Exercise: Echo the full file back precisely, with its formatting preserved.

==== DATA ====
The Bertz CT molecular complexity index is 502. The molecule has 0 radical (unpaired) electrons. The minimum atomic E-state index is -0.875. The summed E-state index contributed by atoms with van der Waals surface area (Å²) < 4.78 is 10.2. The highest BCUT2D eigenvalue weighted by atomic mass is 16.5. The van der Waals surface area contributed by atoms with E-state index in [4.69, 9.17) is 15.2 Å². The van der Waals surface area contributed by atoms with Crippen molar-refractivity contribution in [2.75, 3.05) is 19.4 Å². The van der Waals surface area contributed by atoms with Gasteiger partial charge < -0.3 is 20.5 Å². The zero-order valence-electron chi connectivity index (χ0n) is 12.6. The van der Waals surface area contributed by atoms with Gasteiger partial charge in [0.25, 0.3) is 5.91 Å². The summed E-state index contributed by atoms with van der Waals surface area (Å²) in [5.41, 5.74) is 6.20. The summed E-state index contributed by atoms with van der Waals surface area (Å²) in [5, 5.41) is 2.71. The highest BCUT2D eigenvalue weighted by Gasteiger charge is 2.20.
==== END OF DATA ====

The Bertz CT molecular complexity index is 502. The molecule has 0 radical (unpaired) electrons. The minimum atomic E-state index is -0.875. The summed E-state index contributed by atoms with van der Waals surface area (Å²) < 4.78 is 10.2. The highest BCUT2D eigenvalue weighted by atomic mass is 16.5. The van der Waals surface area contributed by atoms with E-state index in [4.69, 9.17) is 15.2 Å². The van der Waals surface area contributed by atoms with Crippen molar-refractivity contribution in [2.75, 3.05) is 19.4 Å². The van der Waals surface area contributed by atoms with Gasteiger partial charge < -0.3 is 20.5 Å². The zero-order valence-electron chi connectivity index (χ0n) is 12.6. The van der Waals surface area contributed by atoms with Gasteiger partial charge in [0.25, 0.3) is 5.91 Å². The summed E-state index contributed by atoms with van der Waals surface area (Å²) in [5.41, 5.74) is 6.20. The summed E-state index contributed by atoms with van der Waals surface area (Å²) in [5, 5.41) is 2.71. The highest BCUT2D eigenvalue weighted by Gasteiger charge is 2.20.